“Even as he turned the little handle round and round , the room remained under the tenuous authority of sleep. As yet unchallenged, somnolence continued to cast its shadow over sights and sensations, over forms and formulations, over what has been said and what must be done, lending each the insubstantiality of its domain. But when the Count opened the small wooden drawer of the grinder, the world and all it contained were transformed by that envy of the alchemists – the aroma of freshly ground coffee. In that instant, darkness was separated from light, the waters from woods rustled with the movement of birds and beasts and all manner of creeping things. While closer at hand, a patient pigeon scuffed its feet on the sill.”
Amor Towles, A Gentleman in Moscow
Image by Daniel Krieger
You do not have to be good.
You do not have to walk on your knees
for a hundred miles through the desert, repenting.
You only have to let the soft animal of your body
love what it loves.
Tell me about despair, yours, and I will tell you mine.
Meanwhile the world goes on.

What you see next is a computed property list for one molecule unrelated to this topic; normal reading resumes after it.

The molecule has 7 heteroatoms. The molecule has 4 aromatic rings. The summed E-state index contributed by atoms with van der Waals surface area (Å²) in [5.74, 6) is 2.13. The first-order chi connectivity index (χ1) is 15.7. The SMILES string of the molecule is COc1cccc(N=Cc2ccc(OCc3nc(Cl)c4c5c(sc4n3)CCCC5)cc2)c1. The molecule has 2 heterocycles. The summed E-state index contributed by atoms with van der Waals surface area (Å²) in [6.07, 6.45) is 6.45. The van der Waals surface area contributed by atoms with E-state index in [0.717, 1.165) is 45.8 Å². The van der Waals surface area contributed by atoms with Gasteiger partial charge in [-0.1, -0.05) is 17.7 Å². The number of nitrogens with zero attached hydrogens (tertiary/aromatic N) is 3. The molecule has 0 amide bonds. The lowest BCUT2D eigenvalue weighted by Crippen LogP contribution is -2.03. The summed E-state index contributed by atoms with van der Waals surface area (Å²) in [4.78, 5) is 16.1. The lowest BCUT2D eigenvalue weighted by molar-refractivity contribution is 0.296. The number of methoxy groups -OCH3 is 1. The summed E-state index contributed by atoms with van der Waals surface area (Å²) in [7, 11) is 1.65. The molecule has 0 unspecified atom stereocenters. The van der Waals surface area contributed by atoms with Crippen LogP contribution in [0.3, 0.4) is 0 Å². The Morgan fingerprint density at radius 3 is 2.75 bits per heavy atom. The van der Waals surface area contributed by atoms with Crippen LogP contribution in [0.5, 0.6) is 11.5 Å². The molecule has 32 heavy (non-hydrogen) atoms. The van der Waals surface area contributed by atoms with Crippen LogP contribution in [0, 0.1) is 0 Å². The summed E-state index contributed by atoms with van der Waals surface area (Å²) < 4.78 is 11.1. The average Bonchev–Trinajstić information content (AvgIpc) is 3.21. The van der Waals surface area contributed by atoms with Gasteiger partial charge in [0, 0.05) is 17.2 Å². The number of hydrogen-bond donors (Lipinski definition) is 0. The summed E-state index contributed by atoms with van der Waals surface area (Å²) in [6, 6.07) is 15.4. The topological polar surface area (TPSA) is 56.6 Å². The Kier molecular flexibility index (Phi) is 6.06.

Meanwhile the sun and the clear pebbles of the rain
are moving across the landscapes,
over the prairies and the deep trees,
the mountains the the rivers.
Meanwhile the wild geese, high in the clean blue air,
are heading home again.
Whoever you are, no matter how lonely,
the world offers itself to your imagination,
calls to you like the wild geese, harsh and exciting –
over and over announcing your place
in the family of things.
Painting by James Crandall
I Shall Paint My Nails Red by Carole Satyamurti (1939-2019)
because a bit of colour is a public service.
because I am proud of my hands.
because it will remind me I’m a woman.
because I will look like a survivor.
because I can admire them in traffic jams.
because my daughter will say ugh.
because my lover will be surprised.